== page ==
Equal Educational Opportunity and Constitutional Theory: Preliminary Thoughts on the Role of School Choice and the Autonomy Principle
Cornell Law School
Journal of Law & Politics, Vol. 14, No. 3, Summer 1998
Inadequate schools impede America's long-standing quest for greater equal educational opportunity. The equal educational opportunity doctrine, traditionally moored in terms of race, has expanded to include notions of educational adequacy. Educational adequacy is frequently construed in terms of educational spending and framed in terms largely incident to constitutional litigation.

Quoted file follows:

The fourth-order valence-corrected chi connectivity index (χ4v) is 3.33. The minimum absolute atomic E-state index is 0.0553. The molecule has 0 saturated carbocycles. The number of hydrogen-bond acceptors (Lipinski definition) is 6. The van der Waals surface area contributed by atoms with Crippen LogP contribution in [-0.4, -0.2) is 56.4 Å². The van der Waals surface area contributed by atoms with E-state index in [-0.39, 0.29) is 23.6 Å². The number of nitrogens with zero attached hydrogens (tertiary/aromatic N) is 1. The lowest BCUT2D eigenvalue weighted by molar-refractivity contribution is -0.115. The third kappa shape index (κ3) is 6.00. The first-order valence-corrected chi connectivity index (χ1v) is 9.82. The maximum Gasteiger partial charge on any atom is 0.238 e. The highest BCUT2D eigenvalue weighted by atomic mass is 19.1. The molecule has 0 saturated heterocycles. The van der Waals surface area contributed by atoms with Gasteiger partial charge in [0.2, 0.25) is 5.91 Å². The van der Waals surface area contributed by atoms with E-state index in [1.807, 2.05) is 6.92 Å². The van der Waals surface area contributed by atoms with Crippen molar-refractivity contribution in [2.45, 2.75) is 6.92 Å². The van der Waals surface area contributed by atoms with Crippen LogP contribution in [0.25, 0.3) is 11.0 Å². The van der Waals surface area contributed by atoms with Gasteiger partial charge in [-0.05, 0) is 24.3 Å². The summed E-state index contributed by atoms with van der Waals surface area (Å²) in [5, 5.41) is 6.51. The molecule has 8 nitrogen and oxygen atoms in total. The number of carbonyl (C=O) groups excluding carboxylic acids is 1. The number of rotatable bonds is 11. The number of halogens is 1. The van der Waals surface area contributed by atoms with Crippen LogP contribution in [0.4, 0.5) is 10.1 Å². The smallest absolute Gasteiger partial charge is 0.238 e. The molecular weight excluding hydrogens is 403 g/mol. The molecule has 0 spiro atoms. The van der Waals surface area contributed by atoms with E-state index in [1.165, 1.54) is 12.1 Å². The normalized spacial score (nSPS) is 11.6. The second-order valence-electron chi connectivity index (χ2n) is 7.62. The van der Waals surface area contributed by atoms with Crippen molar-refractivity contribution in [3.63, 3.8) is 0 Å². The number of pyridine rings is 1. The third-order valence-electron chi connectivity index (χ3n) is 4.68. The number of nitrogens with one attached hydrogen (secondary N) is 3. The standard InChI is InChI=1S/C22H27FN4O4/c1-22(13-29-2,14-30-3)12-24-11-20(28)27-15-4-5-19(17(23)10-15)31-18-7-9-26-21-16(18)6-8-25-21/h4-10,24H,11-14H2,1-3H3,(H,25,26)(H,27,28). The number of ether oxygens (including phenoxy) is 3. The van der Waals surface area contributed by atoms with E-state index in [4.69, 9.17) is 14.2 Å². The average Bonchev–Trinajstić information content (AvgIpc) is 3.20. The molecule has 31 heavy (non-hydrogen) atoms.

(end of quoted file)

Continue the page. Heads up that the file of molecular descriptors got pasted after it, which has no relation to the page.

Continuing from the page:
This paper explores the potential intersections of the school choice and school finance movements, particularly as they relate to litigation and policy. The paper argues that school choice policies constitute a viable remedy for successful school finance litigation and form a remedy that simultaneously advances individual autonomy, one critical constitutional principle.
Accepted Paper Series
Date posted: October 22, 1999
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